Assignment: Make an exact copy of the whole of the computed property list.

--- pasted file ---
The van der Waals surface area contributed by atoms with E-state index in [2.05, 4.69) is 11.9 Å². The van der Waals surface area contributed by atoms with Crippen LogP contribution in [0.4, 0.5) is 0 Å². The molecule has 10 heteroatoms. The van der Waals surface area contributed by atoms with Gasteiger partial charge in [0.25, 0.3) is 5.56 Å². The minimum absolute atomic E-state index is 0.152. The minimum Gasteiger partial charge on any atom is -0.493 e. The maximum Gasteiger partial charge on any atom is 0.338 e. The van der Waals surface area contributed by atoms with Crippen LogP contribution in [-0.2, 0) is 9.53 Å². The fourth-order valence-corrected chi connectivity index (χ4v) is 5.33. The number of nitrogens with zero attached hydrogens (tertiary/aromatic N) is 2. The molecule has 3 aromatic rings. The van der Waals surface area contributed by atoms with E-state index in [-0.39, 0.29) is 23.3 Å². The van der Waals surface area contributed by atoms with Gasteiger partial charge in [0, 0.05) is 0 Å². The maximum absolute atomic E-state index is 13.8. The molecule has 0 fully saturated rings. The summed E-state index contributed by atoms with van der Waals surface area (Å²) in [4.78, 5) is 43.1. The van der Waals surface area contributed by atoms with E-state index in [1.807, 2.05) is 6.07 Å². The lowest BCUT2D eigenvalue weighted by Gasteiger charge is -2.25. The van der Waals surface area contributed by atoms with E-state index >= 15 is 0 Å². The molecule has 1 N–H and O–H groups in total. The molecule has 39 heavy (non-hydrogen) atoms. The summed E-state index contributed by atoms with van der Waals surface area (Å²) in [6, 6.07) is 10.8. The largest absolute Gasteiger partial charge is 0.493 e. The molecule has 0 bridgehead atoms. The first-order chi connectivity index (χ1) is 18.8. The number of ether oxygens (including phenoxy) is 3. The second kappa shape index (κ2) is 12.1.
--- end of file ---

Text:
The van der Waals surface area contributed by atoms with E-state index in [2.05, 4.69) is 11.9 Å². The van der Waals surface area contributed by atoms with Crippen LogP contribution in [0.4, 0.5) is 0 Å². The molecule has 10 heteroatoms. The van der Waals surface area contributed by atoms with Gasteiger partial charge in [0.25, 0.3) is 5.56 Å². The minimum absolute atomic E-state index is 0.152. The minimum Gasteiger partial charge on any atom is -0.493 e. The maximum Gasteiger partial charge on any atom is 0.338 e. The van der Waals surface area contributed by atoms with Crippen LogP contribution in [-0.2, 0) is 9.53 Å². The fourth-order valence-corrected chi connectivity index (χ4v) is 5.33. The number of nitrogens with zero attached hydrogens (tertiary/aromatic N) is 2. The molecule has 3 aromatic rings. The van der Waals surface area contributed by atoms with E-state index in [-0.39, 0.29) is 23.3 Å². The van der Waals surface area contributed by atoms with Gasteiger partial charge in [0, 0.05) is 0 Å². The maximum absolute atomic E-state index is 13.8. The molecule has 0 fully saturated rings. The summed E-state index contributed by atoms with van der Waals surface area (Å²) in [4.78, 5) is 43.1. The van der Waals surface area contributed by atoms with E-state index in [1.807, 2.05) is 6.07 Å². The lowest BCUT2D eigenvalue weighted by Gasteiger charge is -2.25. The van der Waals surface area contributed by atoms with E-state index >= 15 is 0 Å². The molecule has 1 N–H and O–H groups in total. The molecule has 39 heavy (non-hydrogen) atoms. The summed E-state index contributed by atoms with van der Waals surface area (Å²) in [6, 6.07) is 10.8. The largest absolute Gasteiger partial charge is 0.493 e. The molecule has 0 bridgehead atoms. The first-order chi connectivity index (χ1) is 18.8. The number of ether oxygens (including phenoxy) is 3. The second kappa shape index (κ2) is 12.1.